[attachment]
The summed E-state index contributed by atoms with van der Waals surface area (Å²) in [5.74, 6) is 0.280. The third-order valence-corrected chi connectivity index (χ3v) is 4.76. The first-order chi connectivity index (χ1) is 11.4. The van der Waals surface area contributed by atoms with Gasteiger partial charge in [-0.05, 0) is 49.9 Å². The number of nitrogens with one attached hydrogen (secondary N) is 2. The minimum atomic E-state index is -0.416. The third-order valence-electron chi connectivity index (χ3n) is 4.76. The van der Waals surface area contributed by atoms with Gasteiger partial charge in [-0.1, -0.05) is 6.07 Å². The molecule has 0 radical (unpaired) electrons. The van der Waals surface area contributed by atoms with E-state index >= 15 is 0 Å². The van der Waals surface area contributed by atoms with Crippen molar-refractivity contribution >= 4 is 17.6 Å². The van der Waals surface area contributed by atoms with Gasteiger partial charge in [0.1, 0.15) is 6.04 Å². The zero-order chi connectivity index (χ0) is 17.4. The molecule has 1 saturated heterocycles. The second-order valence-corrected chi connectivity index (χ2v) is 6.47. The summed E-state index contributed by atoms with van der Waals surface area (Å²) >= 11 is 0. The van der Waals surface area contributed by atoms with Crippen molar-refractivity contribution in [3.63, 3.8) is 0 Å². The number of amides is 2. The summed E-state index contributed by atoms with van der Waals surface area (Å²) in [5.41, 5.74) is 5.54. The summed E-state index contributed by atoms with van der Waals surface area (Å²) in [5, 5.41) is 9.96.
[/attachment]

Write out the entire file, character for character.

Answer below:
The summed E-state index contributed by atoms with van der Waals surface area (Å²) in [5.74, 6) is 0.280. The third-order valence-corrected chi connectivity index (χ3v) is 4.76. The first-order chi connectivity index (χ1) is 11.4. The van der Waals surface area contributed by atoms with Gasteiger partial charge in [-0.05, 0) is 49.9 Å². The number of nitrogens with one attached hydrogen (secondary N) is 2. The minimum atomic E-state index is -0.416. The third-order valence-electron chi connectivity index (χ3n) is 4.76. The van der Waals surface area contributed by atoms with Gasteiger partial charge in [-0.1, -0.05) is 6.07 Å². The molecule has 0 radical (unpaired) electrons. The van der Waals surface area contributed by atoms with E-state index >= 15 is 0 Å². The van der Waals surface area contributed by atoms with Crippen molar-refractivity contribution >= 4 is 17.6 Å². The van der Waals surface area contributed by atoms with Gasteiger partial charge in [0.1, 0.15) is 6.04 Å². The zero-order chi connectivity index (χ0) is 17.4. The molecule has 1 saturated heterocycles. The second-order valence-corrected chi connectivity index (χ2v) is 6.47. The summed E-state index contributed by atoms with van der Waals surface area (Å²) >= 11 is 0. The van der Waals surface area contributed by atoms with Crippen molar-refractivity contribution in [3.63, 3.8) is 0 Å². The number of amides is 2. The summed E-state index contributed by atoms with van der Waals surface area (Å²) in [5.41, 5.74) is 5.54. The summed E-state index contributed by atoms with van der Waals surface area (Å²) in [5, 5.41) is 9.96.